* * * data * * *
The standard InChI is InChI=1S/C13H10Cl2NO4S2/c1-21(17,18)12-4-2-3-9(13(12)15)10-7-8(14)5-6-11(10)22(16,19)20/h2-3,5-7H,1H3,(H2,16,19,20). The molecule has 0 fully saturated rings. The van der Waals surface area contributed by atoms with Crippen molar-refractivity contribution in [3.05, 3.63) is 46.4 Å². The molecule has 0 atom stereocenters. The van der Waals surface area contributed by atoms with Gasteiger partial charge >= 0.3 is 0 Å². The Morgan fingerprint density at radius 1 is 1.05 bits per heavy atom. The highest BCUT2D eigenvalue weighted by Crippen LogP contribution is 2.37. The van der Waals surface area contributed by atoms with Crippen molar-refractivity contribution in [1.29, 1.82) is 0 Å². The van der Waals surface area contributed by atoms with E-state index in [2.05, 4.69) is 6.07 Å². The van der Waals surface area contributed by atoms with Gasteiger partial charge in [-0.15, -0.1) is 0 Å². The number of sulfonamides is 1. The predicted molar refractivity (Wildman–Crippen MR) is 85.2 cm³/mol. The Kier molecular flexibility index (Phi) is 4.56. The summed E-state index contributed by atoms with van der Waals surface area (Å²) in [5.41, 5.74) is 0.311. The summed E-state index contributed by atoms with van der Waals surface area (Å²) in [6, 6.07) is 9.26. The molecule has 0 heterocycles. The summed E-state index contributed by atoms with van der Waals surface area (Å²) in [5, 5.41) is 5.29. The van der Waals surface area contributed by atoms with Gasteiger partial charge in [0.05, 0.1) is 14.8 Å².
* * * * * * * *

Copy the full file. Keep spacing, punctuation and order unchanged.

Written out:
The standard InChI is InChI=1S/C13H10Cl2NO4S2/c1-21(17,18)12-4-2-3-9(13(12)15)10-7-8(14)5-6-11(10)22(16,19)20/h2-3,5-7H,1H3,(H2,16,19,20). The molecule has 0 fully saturated rings. The van der Waals surface area contributed by atoms with Crippen molar-refractivity contribution in [3.05, 3.63) is 46.4 Å². The molecule has 0 atom stereocenters. The van der Waals surface area contributed by atoms with Gasteiger partial charge >= 0.3 is 0 Å². The Morgan fingerprint density at radius 1 is 1.05 bits per heavy atom. The highest BCUT2D eigenvalue weighted by Crippen LogP contribution is 2.37. The van der Waals surface area contributed by atoms with Crippen molar-refractivity contribution in [1.29, 1.82) is 0 Å². The van der Waals surface area contributed by atoms with E-state index in [2.05, 4.69) is 6.07 Å². The van der Waals surface area contributed by atoms with Gasteiger partial charge in [-0.15, -0.1) is 0 Å². The number of sulfonamides is 1. The predicted molar refractivity (Wildman–Crippen MR) is 85.2 cm³/mol. The Kier molecular flexibility index (Phi) is 4.56. The summed E-state index contributed by atoms with van der Waals surface area (Å²) in [5.41, 5.74) is 0.311. The summed E-state index contributed by atoms with van der Waals surface area (Å²) in [6, 6.07) is 9.26. The molecule has 0 heterocycles. The summed E-state index contributed by atoms with van der Waals surface area (Å²) in [5, 5.41) is 5.29. The van der Waals surface area contributed by atoms with Gasteiger partial charge in [0.05, 0.1) is 14.8 Å².